During the first few days of this battle, poor weather had prevented the use of any close air support, but starting on September 21, P-47s of the 405th Fighter Group were able to begin a series of attacks which contributed to the further destruction of the German panzer units.
Through the month of September, Patton's Third Army had continued creeping towards Germany despite orders to the contrary, but on September 22, he was informed that his fuel supplies were being restricted and he would have to shift to a defensive posture.
The final tally for the battle was as follows:
Of the 262 tanks and assault guns deployed by the German units in the week of fighting near Arracourt, 86 were destroyed, 114 were damaged or broken down, and only 62 were operational at the end of the month. The 4th Armored Division, which had borne the brunt of the Arracourt tank fighting, lost 41 M4 medium tanks and 7 M5A1 light tanks during the whole month of September, and casualties had been 225 killed and 648 wounded.
The great irony of the Battle of Arracourt is that the Germans believed, despite their heavy losses, that they had succeeded in their objective of stopping the advance of General George Patton's Third Army, as the Third Army had stopped advancing. Major General Friedrich von Mellenthin, Chief of Staff of the Fifth Panzer Army, summarized the situation:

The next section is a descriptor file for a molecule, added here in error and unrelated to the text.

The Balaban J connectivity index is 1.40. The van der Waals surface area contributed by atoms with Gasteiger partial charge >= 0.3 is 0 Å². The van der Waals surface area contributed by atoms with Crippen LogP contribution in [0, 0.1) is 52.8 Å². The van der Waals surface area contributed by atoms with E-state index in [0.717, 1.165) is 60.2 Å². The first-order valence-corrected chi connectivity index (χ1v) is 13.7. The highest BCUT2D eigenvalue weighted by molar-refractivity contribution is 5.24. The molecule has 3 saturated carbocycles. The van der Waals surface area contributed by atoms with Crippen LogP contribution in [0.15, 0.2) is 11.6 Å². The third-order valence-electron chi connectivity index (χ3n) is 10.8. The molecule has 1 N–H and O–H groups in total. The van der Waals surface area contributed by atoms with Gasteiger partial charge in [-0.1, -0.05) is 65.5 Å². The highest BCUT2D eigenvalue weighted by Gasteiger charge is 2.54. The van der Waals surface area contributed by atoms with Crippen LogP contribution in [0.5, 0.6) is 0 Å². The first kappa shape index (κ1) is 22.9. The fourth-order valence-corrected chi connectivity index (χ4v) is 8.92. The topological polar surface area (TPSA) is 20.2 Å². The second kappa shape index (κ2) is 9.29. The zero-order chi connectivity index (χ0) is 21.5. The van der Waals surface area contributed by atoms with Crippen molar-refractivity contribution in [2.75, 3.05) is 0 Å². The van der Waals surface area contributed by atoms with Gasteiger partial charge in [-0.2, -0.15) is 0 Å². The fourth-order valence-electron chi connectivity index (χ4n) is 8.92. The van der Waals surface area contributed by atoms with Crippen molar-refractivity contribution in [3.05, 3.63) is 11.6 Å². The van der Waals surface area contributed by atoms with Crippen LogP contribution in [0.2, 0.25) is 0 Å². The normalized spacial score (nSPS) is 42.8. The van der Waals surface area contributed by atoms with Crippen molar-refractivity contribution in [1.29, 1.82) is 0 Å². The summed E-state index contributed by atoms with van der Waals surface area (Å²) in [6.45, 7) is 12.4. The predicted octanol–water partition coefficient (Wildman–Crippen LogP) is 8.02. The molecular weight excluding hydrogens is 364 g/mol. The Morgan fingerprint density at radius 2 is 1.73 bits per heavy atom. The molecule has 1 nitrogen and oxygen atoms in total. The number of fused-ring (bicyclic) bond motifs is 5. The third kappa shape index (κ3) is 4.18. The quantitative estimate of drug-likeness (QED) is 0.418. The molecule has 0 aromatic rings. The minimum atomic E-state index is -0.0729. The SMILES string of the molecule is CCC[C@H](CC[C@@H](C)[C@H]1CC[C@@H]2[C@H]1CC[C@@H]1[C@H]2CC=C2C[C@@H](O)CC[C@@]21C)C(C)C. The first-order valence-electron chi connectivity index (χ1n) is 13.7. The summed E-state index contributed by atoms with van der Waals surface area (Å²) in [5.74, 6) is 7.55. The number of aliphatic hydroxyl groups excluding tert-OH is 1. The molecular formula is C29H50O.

Quite apart from Hitler's orders, our attacks on the XIIth Corps at Gremecey and Arracourt appeared to have some justification. When Balck took over Army Group G on 21 September it looked as though the Americans were determined to force their way through to the Saar and the Rhine, and General Patton might well have done so if he had been given a free hand. At that time the West Wall was still unmanned, and no effective defense could have been made there. From our point of view there was much to be said for counterattacking the spearheads of the XIIth Corps to discourage the Americans from advancing farther. Although our attacks were very costly it appeared at the time that they had achieved their purpose, and had effectively checked the American Third Army.